Prolific author, long-standing radio host, and conventional physician Ronald Hoffman, MD, is also expertly trained in complementary and alternative practices. He considers intelligent medicine in much the same fashion as detailed herein and even named one of his very popular books Intelligent Medicine. (1)

Practicing intelligent medicine, or utilizing it as a patient, can be a source of great healing and can also help curb unnecessary laboratory testing and expensive procedures. My integrative behavioral medicine practice draws me to the ancient practices of Chinese medicine as much as to cutting-edge laboratory testing, i.e., neurotransmitters and hormones.

A recent health challenge of my own may be worth sharing, since it exemplifies, to my mind, the clinical and personal application of intelligent medicine.

Charting the Course

Week 1: Large red circular rash (4 inches in diameter) on right posterior calf, with a similar rash on right thigh (as if I had trapped an insect between my leg while kneeling). Blistering and itching as well. Several days after the rash was discovered, I realized that there was a tiny tick in the center of that red disk and I removed it. Headache above and below right eye (eyelid was slightly swollen) which lasted about one month, and joint pain in right hand for about two days. Visited a DO who was doing cross-coverage for my DO who was out of town and was diagnosed with sinus headache and given Keflex.

Week 2: After a few days, my right eye was practically closed (ptosis) and I was seeing double. My eyeball was looking down and to the right--"down and out" as those who work the field sometimes say. Saw my primary-care DO, who ordered an MRI and referred me to a neurologist and an ophthalmologist. Blood tests were negative for Lyme disease and diabetes.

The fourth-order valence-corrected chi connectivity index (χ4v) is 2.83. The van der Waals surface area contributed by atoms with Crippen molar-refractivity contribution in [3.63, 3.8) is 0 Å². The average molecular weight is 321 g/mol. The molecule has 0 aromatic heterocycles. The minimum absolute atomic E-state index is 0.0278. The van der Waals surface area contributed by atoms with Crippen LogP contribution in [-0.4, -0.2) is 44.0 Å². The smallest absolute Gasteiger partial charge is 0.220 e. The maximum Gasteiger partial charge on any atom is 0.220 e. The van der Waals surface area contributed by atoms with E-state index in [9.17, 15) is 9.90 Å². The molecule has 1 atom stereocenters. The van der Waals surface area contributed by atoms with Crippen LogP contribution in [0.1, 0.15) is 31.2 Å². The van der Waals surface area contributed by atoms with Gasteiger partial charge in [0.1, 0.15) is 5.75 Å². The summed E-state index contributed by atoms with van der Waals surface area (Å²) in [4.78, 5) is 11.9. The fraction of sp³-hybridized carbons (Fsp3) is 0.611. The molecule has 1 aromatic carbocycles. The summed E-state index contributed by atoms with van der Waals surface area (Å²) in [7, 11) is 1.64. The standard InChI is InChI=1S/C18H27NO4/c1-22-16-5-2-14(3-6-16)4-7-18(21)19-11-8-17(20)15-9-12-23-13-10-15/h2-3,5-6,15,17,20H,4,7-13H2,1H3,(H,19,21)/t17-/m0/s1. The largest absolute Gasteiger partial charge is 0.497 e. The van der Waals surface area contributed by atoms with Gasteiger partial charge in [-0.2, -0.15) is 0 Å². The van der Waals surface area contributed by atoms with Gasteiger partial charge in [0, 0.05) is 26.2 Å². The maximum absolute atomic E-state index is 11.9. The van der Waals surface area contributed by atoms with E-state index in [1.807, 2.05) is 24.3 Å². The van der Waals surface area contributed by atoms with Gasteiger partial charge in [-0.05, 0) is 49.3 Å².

The ophthalmologist examined me and asked me to return in 2 weeks. The neurologist asked about pain in my neck and I stated that I had none. He palpated my neck and said that he wanted to give me an [MG, ordered an MRA, and then prescribed Gabapentin. The EMG revealed a pinched nerve and the neurologist asked me about the pain in my neck and I repeated that I had none. He later told me that the MRA revealed a cerebral aneurysm. I asked about the size and location and he told me both and ordered a CT-A. I found my own neurosurgeon and took the three scans to him, expecting to schedule neurosurgery. The neurosurgeon found no aneurysm on the scans, stating that he believed I had a sinus infection.